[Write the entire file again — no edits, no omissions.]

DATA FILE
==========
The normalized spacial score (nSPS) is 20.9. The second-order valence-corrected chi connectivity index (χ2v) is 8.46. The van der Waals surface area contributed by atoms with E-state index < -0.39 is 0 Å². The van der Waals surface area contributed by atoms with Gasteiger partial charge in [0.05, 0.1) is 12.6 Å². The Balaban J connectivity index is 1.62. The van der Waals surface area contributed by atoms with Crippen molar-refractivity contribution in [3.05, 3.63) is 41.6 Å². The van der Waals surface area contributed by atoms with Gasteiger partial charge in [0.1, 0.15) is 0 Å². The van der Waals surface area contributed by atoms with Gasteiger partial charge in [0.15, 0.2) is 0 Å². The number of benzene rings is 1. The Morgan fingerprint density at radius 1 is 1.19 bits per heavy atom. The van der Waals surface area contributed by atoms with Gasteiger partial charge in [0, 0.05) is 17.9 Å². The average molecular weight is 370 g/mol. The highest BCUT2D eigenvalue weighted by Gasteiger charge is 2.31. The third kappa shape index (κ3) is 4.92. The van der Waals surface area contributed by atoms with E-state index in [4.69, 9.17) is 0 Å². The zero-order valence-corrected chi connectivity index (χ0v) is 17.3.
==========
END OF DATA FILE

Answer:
The normalized spacial score (nSPS) is 20.9. The second-order valence-corrected chi connectivity index (χ2v) is 8.46. The van der Waals surface area contributed by atoms with E-state index < -0.39 is 0 Å². The van der Waals surface area contributed by atoms with Gasteiger partial charge in [0.05, 0.1) is 12.6 Å². The Balaban J connectivity index is 1.62. The van der Waals surface area contributed by atoms with Crippen molar-refractivity contribution in [3.05, 3.63) is 41.6 Å². The van der Waals surface area contributed by atoms with Gasteiger partial charge in [0.1, 0.15) is 0 Å². The van der Waals surface area contributed by atoms with Gasteiger partial charge in [0.15, 0.2) is 0 Å². The number of benzene rings is 1. The Morgan fingerprint density at radius 1 is 1.19 bits per heavy atom. The van der Waals surface area contributed by atoms with Gasteiger partial charge in [0, 0.05) is 17.9 Å². The average molecular weight is 370 g/mol. The highest BCUT2D eigenvalue weighted by Gasteiger charge is 2.31. The third kappa shape index (κ3) is 4.92. The van der Waals surface area contributed by atoms with E-state index in [4.69, 9.17) is 0 Å². The zero-order valence-corrected chi connectivity index (χ0v) is 17.3.